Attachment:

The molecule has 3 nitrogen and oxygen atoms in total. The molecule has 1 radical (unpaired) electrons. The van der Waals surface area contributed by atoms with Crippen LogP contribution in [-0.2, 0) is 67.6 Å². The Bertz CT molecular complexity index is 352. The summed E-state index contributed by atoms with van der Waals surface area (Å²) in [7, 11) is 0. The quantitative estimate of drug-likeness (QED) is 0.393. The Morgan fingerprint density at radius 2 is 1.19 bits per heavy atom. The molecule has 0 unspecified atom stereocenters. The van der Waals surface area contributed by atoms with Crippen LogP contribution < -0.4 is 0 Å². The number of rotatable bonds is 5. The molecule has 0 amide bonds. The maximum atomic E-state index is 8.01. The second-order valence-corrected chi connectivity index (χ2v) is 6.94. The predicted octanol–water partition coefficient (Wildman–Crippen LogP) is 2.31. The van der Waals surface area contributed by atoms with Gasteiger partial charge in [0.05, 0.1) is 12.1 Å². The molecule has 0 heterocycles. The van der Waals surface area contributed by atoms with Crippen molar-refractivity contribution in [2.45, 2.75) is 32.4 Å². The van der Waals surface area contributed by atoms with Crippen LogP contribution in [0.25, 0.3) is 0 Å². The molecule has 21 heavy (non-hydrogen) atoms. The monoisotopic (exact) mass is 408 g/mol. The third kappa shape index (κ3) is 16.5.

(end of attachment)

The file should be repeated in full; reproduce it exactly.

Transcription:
The molecule has 3 nitrogen and oxygen atoms in total. The molecule has 1 radical (unpaired) electrons. The van der Waals surface area contributed by atoms with Crippen LogP contribution in [-0.2, 0) is 67.6 Å². The Bertz CT molecular complexity index is 352. The summed E-state index contributed by atoms with van der Waals surface area (Å²) in [7, 11) is 0. The quantitative estimate of drug-likeness (QED) is 0.393. The Morgan fingerprint density at radius 2 is 1.19 bits per heavy atom. The molecule has 0 unspecified atom stereocenters. The van der Waals surface area contributed by atoms with Crippen LogP contribution < -0.4 is 0 Å². The number of rotatable bonds is 5. The molecule has 0 amide bonds. The maximum atomic E-state index is 8.01. The second-order valence-corrected chi connectivity index (χ2v) is 6.94. The predicted octanol–water partition coefficient (Wildman–Crippen LogP) is 2.31. The van der Waals surface area contributed by atoms with Gasteiger partial charge in [0.05, 0.1) is 12.1 Å². The molecule has 0 heterocycles. The van der Waals surface area contributed by atoms with Crippen molar-refractivity contribution in [2.45, 2.75) is 32.4 Å². The van der Waals surface area contributed by atoms with Crippen LogP contribution in [0.25, 0.3) is 0 Å². The molecule has 21 heavy (non-hydrogen) atoms. The monoisotopic (exact) mass is 408 g/mol. The third kappa shape index (κ3) is 16.5.